However, at the end of the day, all foods containing fat have a mix of specific types of fats. Take coconut oil, it’s 83 percent saturated fat, 2 percent polyunsaturated fat, and 6 percent monounsaturated fat. Whole eggs total fatty acid composition is monounsaturated (approximately 38%), 16% is polyunsaturated and only 28% is saturated. Even lean chicken and nuts have small amounts of saturated fat, of course less than the amounts found in cheese and ice cream!
Which Builds More Muscle Mass, Saturated or Polyunsaturated Fats?
While both saturated and polyunsaturated fats are calorically similar, recent studies suggest that each type is used by our bodies in a very different way and causes a distinctly different kind of muscle gain.
Uppsala University conducted the first study on humans to show the influence of fat composition of food (saturated and polyunsaturated fats) on the ability to grow lean muscle. The study involved 39 young adult men and women of normal weight, who ate 750 extra calories per day for seven weeks. The goal was for them to gain three per cent of their starting weight.
The first group, randomly selected, obtained the surplus calories from muffins made with sunflower oil (polyunsaturated fat), while the other half got their surplus calories from muffins made with palm oil (saturated fat). Besides that, both diets contained the same amount of sugar, carbohydrates, fat, and protein.
The results were impressive. Both groups had similar weight gains, but those that gained weight consuming polyunsaturated fats gained more muscle mass, while those who gained weight consuming saturated fats gained much more fat in the abdomen, and particularly visceral fat around internal organs. This kind of fat is detrimental for our health and is thought to be a key factor in the development of diabetes and other metabolic diseases.
Overall, the group who consumed the polyunsaturated fat gained three times the muscle mass, while accumulating much less fat.
To support this idea, recent research shows that a high intake of polyunsaturated fatty acids (PUFAs) has been associated with increases in lean body mass and changes in body composition that involve reductions in central adiposity. Plus other health benefits like reductions in cardiovascular disease risk with lower levels of the “bad” LDL cholesterol, and improvement in the ratio of total cholesterol to “good” HDL cholesterol.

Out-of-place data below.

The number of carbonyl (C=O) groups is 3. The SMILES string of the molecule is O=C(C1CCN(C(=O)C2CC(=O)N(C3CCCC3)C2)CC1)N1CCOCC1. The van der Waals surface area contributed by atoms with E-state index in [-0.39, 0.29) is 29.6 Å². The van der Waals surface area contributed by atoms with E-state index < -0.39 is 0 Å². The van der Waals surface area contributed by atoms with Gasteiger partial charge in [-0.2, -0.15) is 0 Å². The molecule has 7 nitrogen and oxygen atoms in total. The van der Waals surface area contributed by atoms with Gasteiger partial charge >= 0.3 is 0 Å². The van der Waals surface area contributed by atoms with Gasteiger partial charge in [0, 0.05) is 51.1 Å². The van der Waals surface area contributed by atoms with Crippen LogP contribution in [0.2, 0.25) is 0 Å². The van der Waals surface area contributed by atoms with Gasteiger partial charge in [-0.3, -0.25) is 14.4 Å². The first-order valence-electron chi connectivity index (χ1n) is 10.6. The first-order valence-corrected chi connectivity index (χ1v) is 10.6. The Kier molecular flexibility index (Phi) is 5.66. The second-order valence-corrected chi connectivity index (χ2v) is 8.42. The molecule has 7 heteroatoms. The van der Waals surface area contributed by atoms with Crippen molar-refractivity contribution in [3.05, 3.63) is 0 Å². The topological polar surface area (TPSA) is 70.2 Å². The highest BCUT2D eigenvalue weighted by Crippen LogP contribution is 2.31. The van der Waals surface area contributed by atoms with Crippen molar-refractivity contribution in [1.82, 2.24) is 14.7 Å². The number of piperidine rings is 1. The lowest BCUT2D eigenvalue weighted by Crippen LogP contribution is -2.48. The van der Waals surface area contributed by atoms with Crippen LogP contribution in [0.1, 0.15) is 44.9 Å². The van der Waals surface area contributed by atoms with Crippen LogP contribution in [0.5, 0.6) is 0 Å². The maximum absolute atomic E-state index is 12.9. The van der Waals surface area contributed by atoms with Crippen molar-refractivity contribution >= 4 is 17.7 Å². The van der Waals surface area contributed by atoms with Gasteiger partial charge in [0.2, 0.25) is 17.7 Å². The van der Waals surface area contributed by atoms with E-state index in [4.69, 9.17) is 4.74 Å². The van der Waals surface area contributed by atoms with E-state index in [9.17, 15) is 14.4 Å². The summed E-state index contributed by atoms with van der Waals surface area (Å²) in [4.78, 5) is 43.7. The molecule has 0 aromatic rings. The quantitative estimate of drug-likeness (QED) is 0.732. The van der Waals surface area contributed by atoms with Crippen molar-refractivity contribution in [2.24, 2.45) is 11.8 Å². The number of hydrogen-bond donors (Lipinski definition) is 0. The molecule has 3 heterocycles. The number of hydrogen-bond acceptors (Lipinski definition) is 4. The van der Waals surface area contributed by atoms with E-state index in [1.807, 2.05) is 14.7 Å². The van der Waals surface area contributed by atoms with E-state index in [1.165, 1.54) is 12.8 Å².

It’s All About The Dietary Balance
Dietary fat (fat from food) serves important functions in the body and is a source of calories. Dietary fat does not necessarily turn into body fat. Yes, it is a dense source of calories. For instance, dietary fat provides nine calories per gram compared with four calories per gram of carbohydrate. But not having enough fat in our diets can prevent us from getting enough of the other macronutrients, protein and carbohydrates.
Also, having adequate body fat and body muscle is essential for health and performance. Regulating the consumption of saturated and polyunsaturated fats is a big concern for many athletes, as is achieving the right ratio of lean mass to fat weight. Having too little body fat can impair hormone production, leading to inadequate muscle building and decrease in bone density.
Calorie intake is certainly important in building muscle mass; however, the source of those calories is crucial if you want to maximize muscle and minimize body fat. Having a proper balance of fat intake can lead you to losing fat and muscle gains. The idea is that each calorie that you put into your mouth will be results oriented and for that you need to develop a food plan that emphasizes lean protein, natural carbohydrate, and good fat.
Eating enough calories for gaining muscle can be tricky and a tough workout for your brain. How much you need of each nutrient depends on a number of factors, including your age and sex, how hard you train, and whether you are into competitive or recreational weight training. Studies have shown that athletes, in particular, may have to exceed the dietary reference intakes (DRI) of many nutrients. Some competitive bodybuilders have estimated their caloric intake to be greater than 6,000 calories a day during the off-season, this is around three times the DRI for the average person (2,000 calories a day for women and 2,700 calories a day for men). This is why seeing a nutritionist or a physician is so important.
If your goal is to develop lean muscle, then your plan should take into consideration several factors, including balancing protein, carbohydrate, and fat. Don’t forget to increase your water intake, organize the balance of your food into multiple meals and make sure you get enough rest and sleep at night.
Giuliana is a yoga instructor and Crossfitter from Peru who is currently living in Chiang Mai, Thailand with her Crossfit Coach (and husband) Tim.